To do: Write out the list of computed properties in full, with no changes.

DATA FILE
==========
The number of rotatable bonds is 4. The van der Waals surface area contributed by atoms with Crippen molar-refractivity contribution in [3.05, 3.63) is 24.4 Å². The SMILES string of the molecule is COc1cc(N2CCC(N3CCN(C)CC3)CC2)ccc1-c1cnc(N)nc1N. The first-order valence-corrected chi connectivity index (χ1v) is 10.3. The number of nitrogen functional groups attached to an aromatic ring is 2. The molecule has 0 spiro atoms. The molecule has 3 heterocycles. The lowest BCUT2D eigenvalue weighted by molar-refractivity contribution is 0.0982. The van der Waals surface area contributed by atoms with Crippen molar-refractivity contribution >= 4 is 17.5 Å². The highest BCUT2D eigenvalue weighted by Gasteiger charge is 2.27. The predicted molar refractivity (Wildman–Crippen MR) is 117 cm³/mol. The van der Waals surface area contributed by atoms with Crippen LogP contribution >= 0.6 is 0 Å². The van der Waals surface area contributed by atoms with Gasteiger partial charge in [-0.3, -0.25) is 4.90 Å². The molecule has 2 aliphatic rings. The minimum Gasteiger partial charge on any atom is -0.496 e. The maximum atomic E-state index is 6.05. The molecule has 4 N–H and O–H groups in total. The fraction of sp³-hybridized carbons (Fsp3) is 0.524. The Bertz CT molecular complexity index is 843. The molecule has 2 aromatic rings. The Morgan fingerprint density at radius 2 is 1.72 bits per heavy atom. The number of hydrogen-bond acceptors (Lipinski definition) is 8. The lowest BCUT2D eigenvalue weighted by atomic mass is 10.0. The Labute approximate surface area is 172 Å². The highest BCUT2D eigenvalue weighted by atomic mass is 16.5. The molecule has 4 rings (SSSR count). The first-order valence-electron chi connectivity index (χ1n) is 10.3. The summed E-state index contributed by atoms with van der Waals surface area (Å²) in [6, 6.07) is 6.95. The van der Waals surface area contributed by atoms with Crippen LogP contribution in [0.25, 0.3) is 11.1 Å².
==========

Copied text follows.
The number of rotatable bonds is 4. The van der Waals surface area contributed by atoms with Crippen molar-refractivity contribution in [3.05, 3.63) is 24.4 Å². The SMILES string of the molecule is COc1cc(N2CCC(N3CCN(C)CC3)CC2)ccc1-c1cnc(N)nc1N. The first-order valence-corrected chi connectivity index (χ1v) is 10.3. The number of nitrogen functional groups attached to an aromatic ring is 2. The molecule has 0 spiro atoms. The molecule has 3 heterocycles. The lowest BCUT2D eigenvalue weighted by molar-refractivity contribution is 0.0982. The van der Waals surface area contributed by atoms with Crippen molar-refractivity contribution >= 4 is 17.5 Å². The highest BCUT2D eigenvalue weighted by Gasteiger charge is 2.27. The predicted molar refractivity (Wildman–Crippen MR) is 117 cm³/mol. The van der Waals surface area contributed by atoms with Crippen LogP contribution >= 0.6 is 0 Å². The van der Waals surface area contributed by atoms with Gasteiger partial charge in [-0.3, -0.25) is 4.90 Å². The molecule has 2 aliphatic rings. The minimum Gasteiger partial charge on any atom is -0.496 e. The maximum atomic E-state index is 6.05. The molecule has 4 N–H and O–H groups in total. The fraction of sp³-hybridized carbons (Fsp3) is 0.524. The Bertz CT molecular complexity index is 843. The molecule has 2 aromatic rings. The Morgan fingerprint density at radius 2 is 1.72 bits per heavy atom. The number of hydrogen-bond acceptors (Lipinski definition) is 8. The lowest BCUT2D eigenvalue weighted by atomic mass is 10.0. The Labute approximate surface area is 172 Å². The highest BCUT2D eigenvalue weighted by atomic mass is 16.5. The molecule has 4 rings (SSSR count). The first-order valence-electron chi connectivity index (χ1n) is 10.3. The summed E-state index contributed by atoms with van der Waals surface area (Å²) in [6, 6.07) is 6.95. The van der Waals surface area contributed by atoms with Crippen LogP contribution in [0.25, 0.3) is 11.1 Å².